Mr. Stans said he would like to see this action, if taken, based upon a determination that the situation does not fit the NSC requirements, and does not constitute a precedent. The President thought the important thing is to determine what is the least to get the Mali authorities in the right frame of mind. He went on to say that the whole area is a mishmash of chopped-up geography. He would like to see emphasis continued on bringing the countries together.

He asked Mr. Dillon to work to develop as a basis for the determination the fact that we can do the job in no other way. He also said he wanted our Ambassadors instructed to see if they can generate interest on the part of the Africans in going to the UN. The President said that he thinks some of the Africans may be fearful that they will let the French Government “off the hook” as regards assurances that De Gaulle has given that he will aid them, should they turn to the UN. Mr. Dillon said that the State Department is planning that, when the President’s proposal for aid to Africa comes up in the United Nations, it will provide a basis for moving ahead.

The President said he would like to see us, and the UN, in placing the technical institutes in Africa, put them in the more friendly countries. Mr. Dillon said he would follow up on this suggestion. Mr. Satterthwaite observed in this connection that Houphouet-Boigny is emerging as the most able African leader, very pro-Western in outlook, and that his country is a point of strength in this area.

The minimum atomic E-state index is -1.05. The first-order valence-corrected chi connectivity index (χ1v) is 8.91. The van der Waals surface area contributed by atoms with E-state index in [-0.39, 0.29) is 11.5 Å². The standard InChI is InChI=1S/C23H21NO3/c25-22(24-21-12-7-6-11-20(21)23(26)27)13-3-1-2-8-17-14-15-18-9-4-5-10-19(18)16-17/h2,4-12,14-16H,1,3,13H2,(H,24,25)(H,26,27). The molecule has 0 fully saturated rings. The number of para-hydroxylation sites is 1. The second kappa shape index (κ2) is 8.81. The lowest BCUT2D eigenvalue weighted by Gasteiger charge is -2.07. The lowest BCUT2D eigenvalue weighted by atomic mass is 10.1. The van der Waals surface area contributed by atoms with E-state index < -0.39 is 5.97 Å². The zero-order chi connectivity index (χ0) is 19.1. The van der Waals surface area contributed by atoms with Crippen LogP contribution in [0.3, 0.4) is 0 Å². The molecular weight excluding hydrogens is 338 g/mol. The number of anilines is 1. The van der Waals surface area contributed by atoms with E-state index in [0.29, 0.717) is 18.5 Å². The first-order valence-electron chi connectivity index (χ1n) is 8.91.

The President asked whether the assistance would be sent in kind, and was assured that it would be. Mr. Dillon asked whether the President approved going ahead on this basis, and the President said that he did. A written determination is to be sent over quickly.2

Brigadier General, USA
  1. Source: Eisenhower Library, Whitman File, DDE Diaries. Secret. Drafted by Goodpaster. Another memorandum of the meeting drafted by Satterthwaite is in Department of State, Central Files, 770E.5–MSP/11–160.
  2. The relevant NSC papers were NSC 6001 (Document 22) and NSC 6005/1 (Document 27).
  3. A memorandum of November 1 from Dillon to the President requested an oral waiver pursuant to Section 451(a) of the Mutual Security Act of 1954 (68 Stat. 832), as amended, that the requirements of the Mutual Defense Assistance Control Act of 1951 (65 Stat. 644) be waived with respect to the provision of up to $2,500,000 in assistance to Mali, to consist of approximately $2 million in commodities and $300,000 in vehicles for internal security purposes. A marginal note states that the memorandum was approved orally by the President at the November 1 meeting. (Department of State, Central Files, 770E.5–MSP/11–160) Telegram 84 to Bamako, November 1, authorized the Embassy to inform the Malians of the approval of commodity assistance and the supply of transport vehicles for internal security purposes and to announce that the United States was prepared to consider further economic and technical assistance on the conclusion of a bilateral agreement. (Ibid.) An agreement providing for economic and technical assistance was effected by an exchange of notes at Bamako, January 4, 1961; for text, see 12 UST 1.